but there's no way you could read that by touch.

Andy

  #64  
Old October 31st 17, 10:36 PM posted to uk.tech.digital-tv
Indy Jess John
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Posts: 1,262
Default Weird timepieces was MSF radio clocks.

On 31/10/2017 21:42, Vir Campestris wrote:
On 31/10/2017 09:37, Indy Jess John wrote:
On 31/10/2017 09:20, Brian Gaff wrote:


It was more of a conversation piece than a reliable clock.

I now wonder which clock you mean. I thought you meant
https://en.wikipedia.org/wiki/Congreve_clock
but there's no way you could read that by touch.

Andy

This is my clock
http://www.dansdata.com/images/timemachine/lidon640.jpg

Jim

  #65  
Old October 31st 17, 11:13 PM posted to uk.tech.digital-tv
Max Demian
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Posts: 3,897
Default Weird timepieces was MSF radio clocks.

On 31/10/2017 22:36, Indy Jess John wrote:
On 31/10/2017 21:42, Vir Campestris wrote:
On 31/10/2017 09:37, Indy Jess John wrote:
On 31/10/2017 09:20, Brian Gaff wrote:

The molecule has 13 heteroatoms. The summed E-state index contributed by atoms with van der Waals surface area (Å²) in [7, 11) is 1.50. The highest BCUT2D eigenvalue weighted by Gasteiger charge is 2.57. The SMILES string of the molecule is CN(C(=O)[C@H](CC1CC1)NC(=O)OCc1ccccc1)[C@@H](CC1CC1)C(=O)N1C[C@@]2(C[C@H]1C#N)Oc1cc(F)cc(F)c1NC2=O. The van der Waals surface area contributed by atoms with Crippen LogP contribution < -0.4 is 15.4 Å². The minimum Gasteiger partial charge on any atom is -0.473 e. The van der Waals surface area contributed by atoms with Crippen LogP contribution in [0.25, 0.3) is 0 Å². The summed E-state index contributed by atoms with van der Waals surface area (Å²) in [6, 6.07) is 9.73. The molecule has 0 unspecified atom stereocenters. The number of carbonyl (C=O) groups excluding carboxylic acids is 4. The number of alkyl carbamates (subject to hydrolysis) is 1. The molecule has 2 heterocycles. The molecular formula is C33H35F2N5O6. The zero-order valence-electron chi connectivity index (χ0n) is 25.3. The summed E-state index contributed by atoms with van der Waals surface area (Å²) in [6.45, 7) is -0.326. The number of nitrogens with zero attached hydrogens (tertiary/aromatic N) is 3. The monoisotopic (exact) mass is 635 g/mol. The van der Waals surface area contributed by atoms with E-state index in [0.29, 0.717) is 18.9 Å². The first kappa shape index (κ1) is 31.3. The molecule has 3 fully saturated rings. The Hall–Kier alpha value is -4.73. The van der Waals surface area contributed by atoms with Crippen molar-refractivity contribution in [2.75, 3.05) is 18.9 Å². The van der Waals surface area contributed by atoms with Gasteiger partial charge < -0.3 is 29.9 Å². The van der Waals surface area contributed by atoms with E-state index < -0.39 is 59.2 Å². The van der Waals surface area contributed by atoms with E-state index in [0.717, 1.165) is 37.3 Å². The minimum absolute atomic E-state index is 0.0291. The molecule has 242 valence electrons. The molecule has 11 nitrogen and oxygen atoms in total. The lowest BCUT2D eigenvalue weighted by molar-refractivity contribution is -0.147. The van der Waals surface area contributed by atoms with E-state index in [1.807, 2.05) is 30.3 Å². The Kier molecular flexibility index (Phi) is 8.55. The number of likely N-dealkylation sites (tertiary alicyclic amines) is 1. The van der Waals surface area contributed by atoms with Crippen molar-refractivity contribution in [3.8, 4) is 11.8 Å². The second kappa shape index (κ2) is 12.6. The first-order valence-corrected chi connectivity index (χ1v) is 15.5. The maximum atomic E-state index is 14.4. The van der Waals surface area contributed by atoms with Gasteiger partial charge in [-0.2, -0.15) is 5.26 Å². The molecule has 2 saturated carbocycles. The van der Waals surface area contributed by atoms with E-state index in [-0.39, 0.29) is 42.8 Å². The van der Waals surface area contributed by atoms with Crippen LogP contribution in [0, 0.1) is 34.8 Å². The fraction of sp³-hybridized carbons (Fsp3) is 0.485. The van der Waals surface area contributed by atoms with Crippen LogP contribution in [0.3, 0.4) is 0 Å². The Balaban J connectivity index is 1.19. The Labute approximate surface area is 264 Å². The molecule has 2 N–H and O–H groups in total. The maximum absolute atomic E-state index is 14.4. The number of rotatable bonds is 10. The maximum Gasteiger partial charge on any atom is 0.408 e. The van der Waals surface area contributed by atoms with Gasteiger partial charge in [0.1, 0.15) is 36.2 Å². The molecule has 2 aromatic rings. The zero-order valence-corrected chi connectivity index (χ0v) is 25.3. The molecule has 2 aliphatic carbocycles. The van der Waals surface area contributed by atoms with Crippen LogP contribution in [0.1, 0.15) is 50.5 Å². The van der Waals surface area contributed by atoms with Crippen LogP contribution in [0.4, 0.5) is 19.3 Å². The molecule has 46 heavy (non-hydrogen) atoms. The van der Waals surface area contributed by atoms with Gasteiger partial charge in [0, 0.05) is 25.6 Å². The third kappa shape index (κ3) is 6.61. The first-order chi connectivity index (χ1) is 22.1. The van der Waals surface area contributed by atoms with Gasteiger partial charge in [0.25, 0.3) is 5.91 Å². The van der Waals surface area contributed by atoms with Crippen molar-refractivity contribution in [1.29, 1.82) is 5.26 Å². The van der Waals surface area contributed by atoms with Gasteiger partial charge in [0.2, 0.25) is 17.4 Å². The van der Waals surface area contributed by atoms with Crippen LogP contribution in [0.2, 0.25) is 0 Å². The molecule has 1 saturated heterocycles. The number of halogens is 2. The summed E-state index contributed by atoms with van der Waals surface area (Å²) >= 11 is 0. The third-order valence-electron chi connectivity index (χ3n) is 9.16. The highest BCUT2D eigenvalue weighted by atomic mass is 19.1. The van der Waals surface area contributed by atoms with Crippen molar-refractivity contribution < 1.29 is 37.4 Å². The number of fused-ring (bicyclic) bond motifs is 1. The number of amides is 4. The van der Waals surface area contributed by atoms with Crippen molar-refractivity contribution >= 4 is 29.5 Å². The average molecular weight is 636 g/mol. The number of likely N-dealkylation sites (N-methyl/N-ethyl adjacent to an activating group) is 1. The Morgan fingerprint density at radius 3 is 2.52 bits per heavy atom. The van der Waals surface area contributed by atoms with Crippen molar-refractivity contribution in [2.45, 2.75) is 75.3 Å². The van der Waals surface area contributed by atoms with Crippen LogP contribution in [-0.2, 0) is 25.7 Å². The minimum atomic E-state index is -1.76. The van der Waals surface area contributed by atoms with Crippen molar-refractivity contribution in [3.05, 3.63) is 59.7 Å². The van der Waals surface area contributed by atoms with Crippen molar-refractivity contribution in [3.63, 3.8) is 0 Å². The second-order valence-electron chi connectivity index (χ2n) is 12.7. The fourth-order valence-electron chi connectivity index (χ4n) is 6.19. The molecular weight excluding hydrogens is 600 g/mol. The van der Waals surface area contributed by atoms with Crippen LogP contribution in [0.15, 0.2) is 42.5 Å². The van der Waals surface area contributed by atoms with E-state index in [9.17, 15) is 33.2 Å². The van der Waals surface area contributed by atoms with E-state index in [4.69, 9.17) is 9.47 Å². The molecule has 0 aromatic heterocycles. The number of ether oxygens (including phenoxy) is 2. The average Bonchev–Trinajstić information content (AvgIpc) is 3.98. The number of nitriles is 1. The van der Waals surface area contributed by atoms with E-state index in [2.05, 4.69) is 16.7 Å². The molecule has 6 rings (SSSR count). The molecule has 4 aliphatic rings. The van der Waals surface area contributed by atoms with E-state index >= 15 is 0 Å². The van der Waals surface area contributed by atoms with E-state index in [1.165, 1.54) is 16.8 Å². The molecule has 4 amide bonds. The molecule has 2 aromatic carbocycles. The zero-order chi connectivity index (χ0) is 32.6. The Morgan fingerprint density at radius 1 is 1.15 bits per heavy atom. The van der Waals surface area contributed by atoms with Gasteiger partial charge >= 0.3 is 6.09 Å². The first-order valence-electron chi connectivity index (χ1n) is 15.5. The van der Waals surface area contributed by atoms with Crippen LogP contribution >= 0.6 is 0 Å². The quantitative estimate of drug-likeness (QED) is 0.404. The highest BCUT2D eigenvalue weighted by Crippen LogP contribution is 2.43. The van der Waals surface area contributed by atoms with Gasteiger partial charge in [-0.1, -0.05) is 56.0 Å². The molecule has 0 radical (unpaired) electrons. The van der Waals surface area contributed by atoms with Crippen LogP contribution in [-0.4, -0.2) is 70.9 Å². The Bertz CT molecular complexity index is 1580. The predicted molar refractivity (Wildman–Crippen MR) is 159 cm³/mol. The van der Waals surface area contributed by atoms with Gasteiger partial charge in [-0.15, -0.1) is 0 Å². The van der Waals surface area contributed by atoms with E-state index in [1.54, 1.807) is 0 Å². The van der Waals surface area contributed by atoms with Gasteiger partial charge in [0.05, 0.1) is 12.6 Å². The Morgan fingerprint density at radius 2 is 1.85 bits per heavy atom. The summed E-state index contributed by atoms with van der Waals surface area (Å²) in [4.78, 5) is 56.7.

It was more of a conversation piece than a reliable clock.

I now wonder which clock you mean. I thought you meant
https://en.wikipedia.org/wiki/Congreve_clock
but there's no way you could read that by touch.


This is my clock
http://www.dansdata.com/images/timemachine/lidon640.jpg


So were the balls purely for indication purposes, with the timekeeping
determined by a synchronous motor?

--
Max Demian
  #66  
Old November 1st 17, 03:11 AM posted to uk.tech.digital-tv
Johnny B Good[_2_]
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Posts: 469
Default MSF radio clocks.

On Tue, 31 Oct 2017 21:08:44 +0000, NY wrote:

"Max Demian" wrote in message
...
On 31/10/2017 16:00, R. Mark Clayton wrote: